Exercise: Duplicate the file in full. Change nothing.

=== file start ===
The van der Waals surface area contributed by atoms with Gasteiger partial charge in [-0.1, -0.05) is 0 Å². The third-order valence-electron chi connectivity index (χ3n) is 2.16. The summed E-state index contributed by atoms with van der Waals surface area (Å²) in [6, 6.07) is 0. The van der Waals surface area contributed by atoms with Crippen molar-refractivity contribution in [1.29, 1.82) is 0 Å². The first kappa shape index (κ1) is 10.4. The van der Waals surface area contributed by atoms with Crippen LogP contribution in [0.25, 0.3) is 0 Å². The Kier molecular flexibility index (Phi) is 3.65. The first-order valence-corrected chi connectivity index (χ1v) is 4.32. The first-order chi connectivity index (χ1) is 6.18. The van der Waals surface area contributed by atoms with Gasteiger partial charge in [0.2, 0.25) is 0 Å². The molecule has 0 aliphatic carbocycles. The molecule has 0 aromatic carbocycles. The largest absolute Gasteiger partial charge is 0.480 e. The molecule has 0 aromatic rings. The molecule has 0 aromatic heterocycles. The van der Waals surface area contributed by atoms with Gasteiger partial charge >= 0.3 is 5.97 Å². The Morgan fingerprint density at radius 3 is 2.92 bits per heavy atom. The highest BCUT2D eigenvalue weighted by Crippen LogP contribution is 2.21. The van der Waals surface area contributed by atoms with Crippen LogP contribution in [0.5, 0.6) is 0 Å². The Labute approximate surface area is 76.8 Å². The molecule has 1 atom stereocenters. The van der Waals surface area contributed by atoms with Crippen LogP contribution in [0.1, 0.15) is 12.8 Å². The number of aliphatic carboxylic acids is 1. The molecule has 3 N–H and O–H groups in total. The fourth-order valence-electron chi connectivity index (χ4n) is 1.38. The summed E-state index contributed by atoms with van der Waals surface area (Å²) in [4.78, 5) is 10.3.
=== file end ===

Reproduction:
The van der Waals surface area contributed by atoms with Gasteiger partial charge in [-0.1, -0.05) is 0 Å². The third-order valence-electron chi connectivity index (χ3n) is 2.16. The summed E-state index contributed by atoms with van der Waals surface area (Å²) in [6, 6.07) is 0. The van der Waals surface area contributed by atoms with Crippen molar-refractivity contribution in [1.29, 1.82) is 0 Å². The first kappa shape index (κ1) is 10.4. The van der Waals surface area contributed by atoms with Crippen LogP contribution in [0.25, 0.3) is 0 Å². The Kier molecular flexibility index (Phi) is 3.65. The first-order valence-corrected chi connectivity index (χ1v) is 4.32. The first-order chi connectivity index (χ1) is 6.18. The van der Waals surface area contributed by atoms with Gasteiger partial charge in [0.2, 0.25) is 0 Å². The molecule has 0 aliphatic carbocycles. The molecule has 0 aromatic carbocycles. The largest absolute Gasteiger partial charge is 0.480 e. The molecule has 0 aromatic rings. The molecule has 0 aromatic heterocycles. The van der Waals surface area contributed by atoms with Gasteiger partial charge >= 0.3 is 5.97 Å². The Morgan fingerprint density at radius 3 is 2.92 bits per heavy atom. The highest BCUT2D eigenvalue weighted by Crippen LogP contribution is 2.21. The van der Waals surface area contributed by atoms with Crippen LogP contribution in [0.5, 0.6) is 0 Å². The Labute approximate surface area is 76.8 Å². The molecule has 1 atom stereocenters. The van der Waals surface area contributed by atoms with Crippen LogP contribution in [0.1, 0.15) is 12.8 Å². The number of aliphatic carboxylic acids is 1. The molecule has 3 N–H and O–H groups in total. The fourth-order valence-electron chi connectivity index (χ4n) is 1.38. The summed E-state index contributed by atoms with van der Waals surface area (Å²) in [4.78, 5) is 10.3.